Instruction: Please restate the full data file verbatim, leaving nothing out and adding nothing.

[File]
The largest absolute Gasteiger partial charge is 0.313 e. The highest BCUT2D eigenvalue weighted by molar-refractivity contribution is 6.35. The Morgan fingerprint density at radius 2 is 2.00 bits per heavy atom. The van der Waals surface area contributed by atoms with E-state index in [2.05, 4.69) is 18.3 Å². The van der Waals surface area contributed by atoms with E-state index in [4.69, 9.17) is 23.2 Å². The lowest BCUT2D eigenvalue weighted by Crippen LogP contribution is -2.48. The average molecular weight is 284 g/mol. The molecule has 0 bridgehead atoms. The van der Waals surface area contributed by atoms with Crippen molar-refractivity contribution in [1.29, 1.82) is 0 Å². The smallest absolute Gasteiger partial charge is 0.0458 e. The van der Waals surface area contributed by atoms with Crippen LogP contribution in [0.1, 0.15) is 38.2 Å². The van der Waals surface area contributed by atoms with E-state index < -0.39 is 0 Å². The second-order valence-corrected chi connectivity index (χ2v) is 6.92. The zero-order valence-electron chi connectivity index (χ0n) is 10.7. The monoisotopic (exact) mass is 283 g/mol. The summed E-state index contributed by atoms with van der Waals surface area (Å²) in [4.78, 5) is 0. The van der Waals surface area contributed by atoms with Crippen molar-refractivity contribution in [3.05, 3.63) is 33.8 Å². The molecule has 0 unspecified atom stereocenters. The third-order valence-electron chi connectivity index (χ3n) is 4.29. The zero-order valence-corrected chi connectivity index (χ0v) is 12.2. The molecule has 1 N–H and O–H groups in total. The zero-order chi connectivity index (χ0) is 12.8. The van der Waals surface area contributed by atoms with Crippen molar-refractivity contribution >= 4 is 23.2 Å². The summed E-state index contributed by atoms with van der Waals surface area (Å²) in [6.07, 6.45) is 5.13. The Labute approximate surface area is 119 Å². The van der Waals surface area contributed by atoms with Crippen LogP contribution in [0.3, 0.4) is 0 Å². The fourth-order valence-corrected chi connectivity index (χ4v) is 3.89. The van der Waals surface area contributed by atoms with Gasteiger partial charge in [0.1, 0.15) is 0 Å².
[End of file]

The largest absolute Gasteiger partial charge is 0.313 e. The highest BCUT2D eigenvalue weighted by molar-refractivity contribution is 6.35. The Morgan fingerprint density at radius 2 is 2.00 bits per heavy atom. The van der Waals surface area contributed by atoms with E-state index in [2.05, 4.69) is 18.3 Å². The van der Waals surface area contributed by atoms with E-state index in [4.69, 9.17) is 23.2 Å². The lowest BCUT2D eigenvalue weighted by Crippen LogP contribution is -2.48. The average molecular weight is 284 g/mol. The molecule has 0 bridgehead atoms. The van der Waals surface area contributed by atoms with Crippen molar-refractivity contribution in [1.29, 1.82) is 0 Å². The smallest absolute Gasteiger partial charge is 0.0458 e. The van der Waals surface area contributed by atoms with Crippen LogP contribution in [0.1, 0.15) is 38.2 Å². The van der Waals surface area contributed by atoms with E-state index < -0.39 is 0 Å². The second-order valence-corrected chi connectivity index (χ2v) is 6.92. The zero-order valence-electron chi connectivity index (χ0n) is 10.7. The monoisotopic (exact) mass is 283 g/mol. The summed E-state index contributed by atoms with van der Waals surface area (Å²) in [4.78, 5) is 0. The van der Waals surface area contributed by atoms with Crippen molar-refractivity contribution in [3.05, 3.63) is 33.8 Å². The molecule has 0 unspecified atom stereocenters. The third-order valence-electron chi connectivity index (χ3n) is 4.29. The zero-order valence-corrected chi connectivity index (χ0v) is 12.2. The molecule has 1 N–H and O–H groups in total. The zero-order chi connectivity index (χ0) is 12.8. The van der Waals surface area contributed by atoms with Crippen molar-refractivity contribution >= 4 is 23.2 Å². The summed E-state index contributed by atoms with van der Waals surface area (Å²) in [6.07, 6.45) is 5.13. The Labute approximate surface area is 119 Å². The van der Waals surface area contributed by atoms with Crippen LogP contribution in [0.3, 0.4) is 0 Å². The fourth-order valence-corrected chi connectivity index (χ4v) is 3.89. The van der Waals surface area contributed by atoms with Gasteiger partial charge in [0.1, 0.15) is 0 Å².